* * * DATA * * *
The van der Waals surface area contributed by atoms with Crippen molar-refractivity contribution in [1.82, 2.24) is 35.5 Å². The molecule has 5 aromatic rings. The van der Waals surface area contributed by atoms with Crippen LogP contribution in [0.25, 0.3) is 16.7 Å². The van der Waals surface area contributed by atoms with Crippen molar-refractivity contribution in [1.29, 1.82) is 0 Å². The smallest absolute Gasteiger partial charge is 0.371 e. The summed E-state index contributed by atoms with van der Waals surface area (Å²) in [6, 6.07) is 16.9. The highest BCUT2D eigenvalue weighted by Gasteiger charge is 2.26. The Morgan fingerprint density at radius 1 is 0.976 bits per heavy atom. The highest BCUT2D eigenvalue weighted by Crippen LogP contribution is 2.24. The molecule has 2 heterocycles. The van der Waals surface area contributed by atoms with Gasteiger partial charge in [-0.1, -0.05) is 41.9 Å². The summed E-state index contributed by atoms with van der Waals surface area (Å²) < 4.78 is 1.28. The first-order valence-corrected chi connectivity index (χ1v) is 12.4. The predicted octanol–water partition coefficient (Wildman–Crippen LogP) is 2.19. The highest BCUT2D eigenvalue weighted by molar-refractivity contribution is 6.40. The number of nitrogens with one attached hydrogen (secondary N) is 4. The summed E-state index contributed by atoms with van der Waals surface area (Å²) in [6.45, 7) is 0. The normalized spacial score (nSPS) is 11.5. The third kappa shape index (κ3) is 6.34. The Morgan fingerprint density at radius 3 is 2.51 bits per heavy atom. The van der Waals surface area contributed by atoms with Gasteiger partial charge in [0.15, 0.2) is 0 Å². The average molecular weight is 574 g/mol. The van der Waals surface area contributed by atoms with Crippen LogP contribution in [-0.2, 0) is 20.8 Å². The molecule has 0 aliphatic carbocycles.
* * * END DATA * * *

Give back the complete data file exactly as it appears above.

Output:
The van der Waals surface area contributed by atoms with Crippen molar-refractivity contribution in [1.82, 2.24) is 35.5 Å². The molecule has 5 aromatic rings. The van der Waals surface area contributed by atoms with Crippen LogP contribution in [0.25, 0.3) is 16.7 Å². The van der Waals surface area contributed by atoms with Crippen molar-refractivity contribution in [1.29, 1.82) is 0 Å². The smallest absolute Gasteiger partial charge is 0.371 e. The summed E-state index contributed by atoms with van der Waals surface area (Å²) in [6, 6.07) is 16.9. The highest BCUT2D eigenvalue weighted by Gasteiger charge is 2.26. The Morgan fingerprint density at radius 1 is 0.976 bits per heavy atom. The highest BCUT2D eigenvalue weighted by Crippen LogP contribution is 2.24. The molecule has 2 heterocycles. The van der Waals surface area contributed by atoms with Gasteiger partial charge in [-0.1, -0.05) is 41.9 Å². The summed E-state index contributed by atoms with van der Waals surface area (Å²) < 4.78 is 1.28. The first-order valence-corrected chi connectivity index (χ1v) is 12.4. The predicted octanol–water partition coefficient (Wildman–Crippen LogP) is 2.19. The highest BCUT2D eigenvalue weighted by molar-refractivity contribution is 6.40. The number of nitrogens with one attached hydrogen (secondary N) is 4. The summed E-state index contributed by atoms with van der Waals surface area (Å²) in [6.45, 7) is 0. The normalized spacial score (nSPS) is 11.5. The third kappa shape index (κ3) is 6.34. The Morgan fingerprint density at radius 3 is 2.51 bits per heavy atom. The van der Waals surface area contributed by atoms with Gasteiger partial charge in [0.15, 0.2) is 0 Å². The average molecular weight is 574 g/mol. The van der Waals surface area contributed by atoms with Crippen LogP contribution in [-0.2, 0) is 20.8 Å². The molecule has 0 aliphatic carbocycles.